Typically completed by 5-11 year olds, CREST Star and SuperStar challenges relate to everyday experiences. Children complete eight activities to gain a CREST Award, with each activity taking between 45 minutes and one hour to complete.
The activities are designed to be easy-to-run and low-cost. You don’t need to be a teacher, have a science background or have access to specialist equipment to run them. The packs contain helpful hints and tips for you to use, explaining the scientific themes and offering guidance on conversation topics for your children.
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Journey Stick Organiser’s Card About the activity The children have been asked to follow in the footsteps of the Aboriginal Australians and create a journey stick. This has objects attached in chronological order to remind them of their journey and to help with storytelling. When Australian Aboriginals went on long journeys they tied objects to a stick. They would start at one end of the stick and work along it as they travelled. The objects would help them to remember events and experiences on their journey and to tell others of their adventures. In this activity, the children will collect objects to make their own journey stick. Kit list • Sticks (children might choose their own) • Something to fasten the objects to the stick e.g. string, tape, cotton thread, elastic bands • Coloured wool or strips of fabric in a large tray or little bags for each group. They can represent places and events on the journey e.g. blue wool for water or red fabric for the sun setting as the journey ended. What to do 1. Read the ACTIVITY CARD to familiarise yourself with the activity. 2. Check the Kit list to ensure you have collected the necessary resources. 3. Set the scene by discussing the idea of the journey stick. It helps to think about Aboriginal people. There are many websites giving background information 4. Show the children a stick and discuss possible ways of recording things on the stick. Remember to think about recording events as well as objects. 5. Give children time to discuss what they might find and experience on their journey. They might also help to plan their route. 6. Remind children about safety and plants they must not pick. 7. Set the groups off on their challenge. If they go in different directions to increase the variety, you may need to ask additional adults to help you. 8. Remind the children to record things in order and not to have too many items. 9. Give the children about 20 minutes for their journey. 10. When the children return give them time to discuss what they are going to talk about. 11. Form a circle and share stories of their journeys using the journey sticks.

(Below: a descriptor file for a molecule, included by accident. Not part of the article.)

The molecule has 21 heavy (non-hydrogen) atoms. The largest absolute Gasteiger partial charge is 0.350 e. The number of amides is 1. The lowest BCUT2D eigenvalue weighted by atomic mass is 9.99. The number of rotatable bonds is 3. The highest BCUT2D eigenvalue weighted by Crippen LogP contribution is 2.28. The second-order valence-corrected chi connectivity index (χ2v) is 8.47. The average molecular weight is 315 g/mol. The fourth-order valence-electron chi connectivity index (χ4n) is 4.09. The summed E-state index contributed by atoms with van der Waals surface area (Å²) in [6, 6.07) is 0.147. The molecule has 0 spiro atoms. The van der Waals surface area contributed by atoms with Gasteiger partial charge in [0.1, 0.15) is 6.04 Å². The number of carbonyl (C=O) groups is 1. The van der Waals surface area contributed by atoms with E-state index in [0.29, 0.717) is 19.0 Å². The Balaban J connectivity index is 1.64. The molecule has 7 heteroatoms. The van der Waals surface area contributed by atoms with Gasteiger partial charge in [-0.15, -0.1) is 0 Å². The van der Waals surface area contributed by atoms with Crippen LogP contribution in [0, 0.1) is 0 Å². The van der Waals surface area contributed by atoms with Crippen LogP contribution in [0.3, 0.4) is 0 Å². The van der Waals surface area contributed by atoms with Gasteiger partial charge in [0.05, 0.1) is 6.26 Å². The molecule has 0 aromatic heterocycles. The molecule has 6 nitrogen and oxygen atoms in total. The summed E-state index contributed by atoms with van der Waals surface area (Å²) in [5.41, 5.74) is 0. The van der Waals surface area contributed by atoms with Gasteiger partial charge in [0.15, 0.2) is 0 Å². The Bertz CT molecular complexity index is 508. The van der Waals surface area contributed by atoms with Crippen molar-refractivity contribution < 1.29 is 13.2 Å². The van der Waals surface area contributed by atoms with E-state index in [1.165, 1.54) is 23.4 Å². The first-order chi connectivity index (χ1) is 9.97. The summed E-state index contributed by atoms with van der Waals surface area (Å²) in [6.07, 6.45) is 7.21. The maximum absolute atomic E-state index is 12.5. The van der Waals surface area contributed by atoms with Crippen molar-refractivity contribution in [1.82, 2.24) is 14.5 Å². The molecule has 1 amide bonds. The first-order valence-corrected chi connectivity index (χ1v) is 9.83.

Things to think about Encourage the children to attach their own items to the stick and to record events and experiences as well as objects. Some plants are poisonous or irritate skin. Others are rare and should not be collected. If you are uncertain, check with someone or avoid the area. Children should avoid pulling whole plants out of the ground. Animals should not be attached to the stick! This activity will be most successful outdoors, but could be carried out indoors, if appropriate. Take it further Sticks also have another significance for Aboriginal people. Sometimes they were called talk sticks. Whoever held the stick was allowed to talk while everyone listened. You could use your journey sticks in this way when the children are sharing their ideas. Keywords • Journeys • Travel • Mementos Watch out! Children must wash their hands after the event. No fingers in mouths! Avoid poisonous or prickly plants. Avoid going too close to water. Think about the number of adults needed if you are working outdoors. If you go outside school grounds, make sure you follow school and local authority procedures